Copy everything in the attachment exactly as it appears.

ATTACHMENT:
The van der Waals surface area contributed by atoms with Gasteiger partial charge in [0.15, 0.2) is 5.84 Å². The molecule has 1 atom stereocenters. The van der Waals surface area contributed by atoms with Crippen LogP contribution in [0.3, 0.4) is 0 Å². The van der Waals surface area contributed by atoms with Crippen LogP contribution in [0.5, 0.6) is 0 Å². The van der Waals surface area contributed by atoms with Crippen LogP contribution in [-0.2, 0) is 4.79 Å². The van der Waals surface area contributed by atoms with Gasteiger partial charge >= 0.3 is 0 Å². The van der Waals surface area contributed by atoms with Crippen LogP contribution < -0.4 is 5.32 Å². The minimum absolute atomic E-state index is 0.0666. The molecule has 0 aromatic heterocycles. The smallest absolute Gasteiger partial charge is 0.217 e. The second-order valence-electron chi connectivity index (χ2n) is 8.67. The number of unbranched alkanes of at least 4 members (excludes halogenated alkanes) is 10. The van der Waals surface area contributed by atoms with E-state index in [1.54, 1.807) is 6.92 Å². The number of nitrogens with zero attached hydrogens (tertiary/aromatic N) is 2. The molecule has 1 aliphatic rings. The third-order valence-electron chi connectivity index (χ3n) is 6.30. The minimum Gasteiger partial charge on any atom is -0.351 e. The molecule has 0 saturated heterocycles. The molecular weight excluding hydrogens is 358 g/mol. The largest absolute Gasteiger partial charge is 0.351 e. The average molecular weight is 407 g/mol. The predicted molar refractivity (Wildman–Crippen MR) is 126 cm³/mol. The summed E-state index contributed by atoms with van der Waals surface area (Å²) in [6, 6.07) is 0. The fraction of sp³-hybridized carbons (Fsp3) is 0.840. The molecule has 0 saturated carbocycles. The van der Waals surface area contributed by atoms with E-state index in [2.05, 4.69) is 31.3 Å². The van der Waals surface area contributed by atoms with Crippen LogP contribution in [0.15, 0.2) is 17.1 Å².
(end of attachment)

The van der Waals surface area contributed by atoms with Gasteiger partial charge in [0.15, 0.2) is 5.84 Å². The molecule has 1 atom stereocenters. The van der Waals surface area contributed by atoms with Crippen LogP contribution in [0.3, 0.4) is 0 Å². The van der Waals surface area contributed by atoms with Crippen LogP contribution in [0.5, 0.6) is 0 Å². The van der Waals surface area contributed by atoms with Crippen LogP contribution in [-0.2, 0) is 4.79 Å². The van der Waals surface area contributed by atoms with Gasteiger partial charge >= 0.3 is 0 Å². The van der Waals surface area contributed by atoms with Crippen LogP contribution < -0.4 is 5.32 Å². The minimum absolute atomic E-state index is 0.0666. The molecule has 0 aromatic heterocycles. The smallest absolute Gasteiger partial charge is 0.217 e. The second-order valence-electron chi connectivity index (χ2n) is 8.67. The number of unbranched alkanes of at least 4 members (excludes halogenated alkanes) is 10. The van der Waals surface area contributed by atoms with E-state index in [1.54, 1.807) is 6.92 Å². The number of nitrogens with zero attached hydrogens (tertiary/aromatic N) is 2. The molecule has 1 aliphatic rings. The third-order valence-electron chi connectivity index (χ3n) is 6.30. The minimum Gasteiger partial charge on any atom is -0.351 e. The molecule has 0 saturated heterocycles. The molecular weight excluding hydrogens is 358 g/mol. The largest absolute Gasteiger partial charge is 0.351 e. The average molecular weight is 407 g/mol. The predicted molar refractivity (Wildman–Crippen MR) is 126 cm³/mol. The summed E-state index contributed by atoms with van der Waals surface area (Å²) in [6, 6.07) is 0. The fraction of sp³-hybridized carbons (Fsp3) is 0.840. The molecule has 0 saturated carbocycles. The van der Waals surface area contributed by atoms with E-state index in [2.05, 4.69) is 31.3 Å². The van der Waals surface area contributed by atoms with Crippen LogP contribution in [0.15, 0.2) is 17.1 Å².